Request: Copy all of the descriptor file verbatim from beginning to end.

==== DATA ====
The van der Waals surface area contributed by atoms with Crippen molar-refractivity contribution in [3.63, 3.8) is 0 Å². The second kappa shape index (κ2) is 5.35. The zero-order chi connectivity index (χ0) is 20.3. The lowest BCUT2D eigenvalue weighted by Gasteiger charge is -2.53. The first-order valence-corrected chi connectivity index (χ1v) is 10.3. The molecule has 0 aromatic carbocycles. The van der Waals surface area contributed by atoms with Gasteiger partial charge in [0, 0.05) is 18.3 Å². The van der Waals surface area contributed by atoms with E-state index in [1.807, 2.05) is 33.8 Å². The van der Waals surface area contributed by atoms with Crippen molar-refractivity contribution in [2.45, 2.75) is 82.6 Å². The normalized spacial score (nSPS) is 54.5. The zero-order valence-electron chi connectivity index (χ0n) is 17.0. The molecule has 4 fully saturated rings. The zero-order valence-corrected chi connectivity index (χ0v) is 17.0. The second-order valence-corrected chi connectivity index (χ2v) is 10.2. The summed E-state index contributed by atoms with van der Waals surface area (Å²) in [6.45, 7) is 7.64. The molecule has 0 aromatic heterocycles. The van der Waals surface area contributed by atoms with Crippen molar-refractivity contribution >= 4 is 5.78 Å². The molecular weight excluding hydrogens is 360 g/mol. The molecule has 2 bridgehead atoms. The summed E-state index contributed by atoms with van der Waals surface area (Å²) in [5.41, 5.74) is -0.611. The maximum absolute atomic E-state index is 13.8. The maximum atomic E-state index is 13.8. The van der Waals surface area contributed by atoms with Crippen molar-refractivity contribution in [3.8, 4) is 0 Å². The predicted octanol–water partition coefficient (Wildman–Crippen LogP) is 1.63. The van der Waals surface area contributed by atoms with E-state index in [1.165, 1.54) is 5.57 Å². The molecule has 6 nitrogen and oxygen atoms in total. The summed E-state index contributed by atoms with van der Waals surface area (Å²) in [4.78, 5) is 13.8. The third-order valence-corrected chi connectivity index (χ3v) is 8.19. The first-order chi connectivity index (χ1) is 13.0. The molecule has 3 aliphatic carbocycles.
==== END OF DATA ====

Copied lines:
The van der Waals surface area contributed by atoms with Crippen molar-refractivity contribution in [3.63, 3.8) is 0 Å². The second kappa shape index (κ2) is 5.35. The zero-order chi connectivity index (χ0) is 20.3. The lowest BCUT2D eigenvalue weighted by Gasteiger charge is -2.53. The first-order valence-corrected chi connectivity index (χ1v) is 10.3. The molecule has 0 aromatic carbocycles. The van der Waals surface area contributed by atoms with Gasteiger partial charge in [0, 0.05) is 18.3 Å². The van der Waals surface area contributed by atoms with E-state index in [1.807, 2.05) is 33.8 Å². The van der Waals surface area contributed by atoms with Crippen molar-refractivity contribution in [2.45, 2.75) is 82.6 Å². The normalized spacial score (nSPS) is 54.5. The zero-order valence-electron chi connectivity index (χ0n) is 17.0. The molecule has 4 fully saturated rings. The zero-order valence-corrected chi connectivity index (χ0v) is 17.0. The second-order valence-corrected chi connectivity index (χ2v) is 10.2. The summed E-state index contributed by atoms with van der Waals surface area (Å²) in [6.45, 7) is 7.64. The molecule has 0 aromatic heterocycles. The van der Waals surface area contributed by atoms with Crippen molar-refractivity contribution >= 4 is 5.78 Å². The molecular weight excluding hydrogens is 360 g/mol. The molecule has 2 bridgehead atoms. The summed E-state index contributed by atoms with van der Waals surface area (Å²) in [5.41, 5.74) is -0.611. The maximum absolute atomic E-state index is 13.8. The maximum atomic E-state index is 13.8. The van der Waals surface area contributed by atoms with Crippen molar-refractivity contribution in [3.8, 4) is 0 Å². The predicted octanol–water partition coefficient (Wildman–Crippen LogP) is 1.63. The van der Waals surface area contributed by atoms with E-state index in [1.165, 1.54) is 5.57 Å². The molecule has 6 nitrogen and oxygen atoms in total. The summed E-state index contributed by atoms with van der Waals surface area (Å²) in [4.78, 5) is 13.8. The third-order valence-corrected chi connectivity index (χ3v) is 8.19. The first-order chi connectivity index (χ1) is 13.0. The molecule has 3 aliphatic carbocycles.